An actor whose name became synonymous with "comic relief" during the late 1990s, Jamie Kennedy made his reputation playing a series of wise-asses in such films as the Scream trilogy and the independent comedy Clockwatchers. Born in Upper Darby, Pennsylvania, on May 25, 1970, Kennedy showed comedic inclinations from an early age, and first became inspired to pursue an acting career when he was cast as an extra in Dead Poets Society (1989).
After high school, Kennedy moved to L.A., where he wanted to have a career as an extra. Unfortunately, Hollywood casting agents had other ideas, and the aspiring actor found himself working odd jobs ranging from a restaurant busboy to a gum-scraper at K-Mart. During this time, he also studied at the American/British Drama Academy and began finding stand-up work at various improv clubs. It was in one of these clubs that he caught the attention of an independent filmmaker and was subsequently cast in the little-seen The Legend of Flin Flon.
The actor's bona fide entry into the film industry came with a supporting role in Baz Luhrmann's 1996 William Shakespeare's Romeo + Juliet, in which he played a fuchsia-haired thug. That same year he had a huge breakthrough in Wes Craven's Scream, which cast him as a video store clerk with an unnerving lust for horror movies. The great success of the film opened a number of doors for Kennedy, one of which led to a memorable role as an office boy in Jill Sprecher's well-received independent comedy Clockwatchers (1997), which also starred Lisa Kudrow, Parker Posey, and Toni Collette. The actor also reprised his role for the inevitable Scream 2 (1997) and Scream 3 (2000) and appeared in such slacker extravaganzas as Bongwater and Starf*cker (both 1998).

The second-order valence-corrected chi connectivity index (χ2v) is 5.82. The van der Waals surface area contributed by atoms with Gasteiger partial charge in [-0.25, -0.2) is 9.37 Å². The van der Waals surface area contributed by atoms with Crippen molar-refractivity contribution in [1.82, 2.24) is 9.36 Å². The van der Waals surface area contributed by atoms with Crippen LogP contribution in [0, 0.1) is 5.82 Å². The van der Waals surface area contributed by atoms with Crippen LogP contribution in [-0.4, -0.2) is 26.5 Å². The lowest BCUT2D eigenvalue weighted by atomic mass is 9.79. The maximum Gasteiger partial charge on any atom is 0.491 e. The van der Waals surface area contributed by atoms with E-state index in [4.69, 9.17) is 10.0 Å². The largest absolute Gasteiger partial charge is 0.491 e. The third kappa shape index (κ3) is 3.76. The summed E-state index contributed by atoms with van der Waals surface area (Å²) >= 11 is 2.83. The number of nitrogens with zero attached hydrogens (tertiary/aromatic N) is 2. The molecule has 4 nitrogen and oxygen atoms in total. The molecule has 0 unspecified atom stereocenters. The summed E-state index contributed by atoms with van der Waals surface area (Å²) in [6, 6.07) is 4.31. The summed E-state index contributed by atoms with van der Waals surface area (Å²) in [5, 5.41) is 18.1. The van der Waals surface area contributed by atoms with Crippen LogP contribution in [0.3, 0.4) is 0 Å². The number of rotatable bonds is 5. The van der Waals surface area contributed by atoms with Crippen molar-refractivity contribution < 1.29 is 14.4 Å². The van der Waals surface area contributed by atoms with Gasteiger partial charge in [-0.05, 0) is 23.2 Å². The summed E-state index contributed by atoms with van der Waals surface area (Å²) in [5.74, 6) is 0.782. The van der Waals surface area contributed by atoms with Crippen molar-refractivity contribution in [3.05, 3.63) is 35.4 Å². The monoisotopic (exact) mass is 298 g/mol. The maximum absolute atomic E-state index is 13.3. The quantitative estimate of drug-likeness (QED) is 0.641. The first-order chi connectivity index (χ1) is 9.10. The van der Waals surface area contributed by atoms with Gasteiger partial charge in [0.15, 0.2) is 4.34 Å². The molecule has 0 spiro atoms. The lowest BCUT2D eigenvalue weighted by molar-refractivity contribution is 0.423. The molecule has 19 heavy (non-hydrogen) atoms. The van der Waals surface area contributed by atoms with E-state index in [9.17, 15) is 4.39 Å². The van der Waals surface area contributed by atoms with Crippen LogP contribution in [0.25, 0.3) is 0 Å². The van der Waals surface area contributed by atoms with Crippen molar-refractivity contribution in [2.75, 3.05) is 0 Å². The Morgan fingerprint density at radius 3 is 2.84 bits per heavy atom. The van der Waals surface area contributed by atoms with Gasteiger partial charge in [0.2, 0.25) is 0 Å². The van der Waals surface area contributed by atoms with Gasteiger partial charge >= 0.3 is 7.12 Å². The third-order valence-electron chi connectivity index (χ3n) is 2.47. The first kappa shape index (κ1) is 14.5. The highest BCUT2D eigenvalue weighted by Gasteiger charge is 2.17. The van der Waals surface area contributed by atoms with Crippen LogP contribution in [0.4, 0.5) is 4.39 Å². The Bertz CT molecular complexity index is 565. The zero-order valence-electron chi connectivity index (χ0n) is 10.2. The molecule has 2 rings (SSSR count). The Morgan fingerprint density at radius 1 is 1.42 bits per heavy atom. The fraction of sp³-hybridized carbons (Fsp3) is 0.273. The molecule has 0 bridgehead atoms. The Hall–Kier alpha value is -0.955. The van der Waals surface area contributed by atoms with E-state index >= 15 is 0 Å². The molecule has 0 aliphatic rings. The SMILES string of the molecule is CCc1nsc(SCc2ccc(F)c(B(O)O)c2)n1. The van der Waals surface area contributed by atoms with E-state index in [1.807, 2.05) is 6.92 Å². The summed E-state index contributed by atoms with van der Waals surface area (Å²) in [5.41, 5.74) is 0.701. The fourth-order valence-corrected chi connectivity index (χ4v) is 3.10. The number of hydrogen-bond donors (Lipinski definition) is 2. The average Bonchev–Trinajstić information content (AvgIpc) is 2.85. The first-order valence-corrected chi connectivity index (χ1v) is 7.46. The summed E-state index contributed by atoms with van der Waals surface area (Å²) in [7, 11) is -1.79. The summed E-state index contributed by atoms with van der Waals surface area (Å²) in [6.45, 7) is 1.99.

Kennedy got a shot at more grown-up fare with a supporting role in David O. Russell's acclaimed Gulf War drama Three Kings (1999), and a turn as a movie studio gofer in the satirical Bowfinger (1999). His growing popularity was reflected in the number of projects he was involved with in 2000; included amongst them were Ben Younger's The Boiler Room, in which Kennedy played an ambitious young stock broker, and The Specials, an ensemble comedy that cast him as a member of a motley group of superheroes.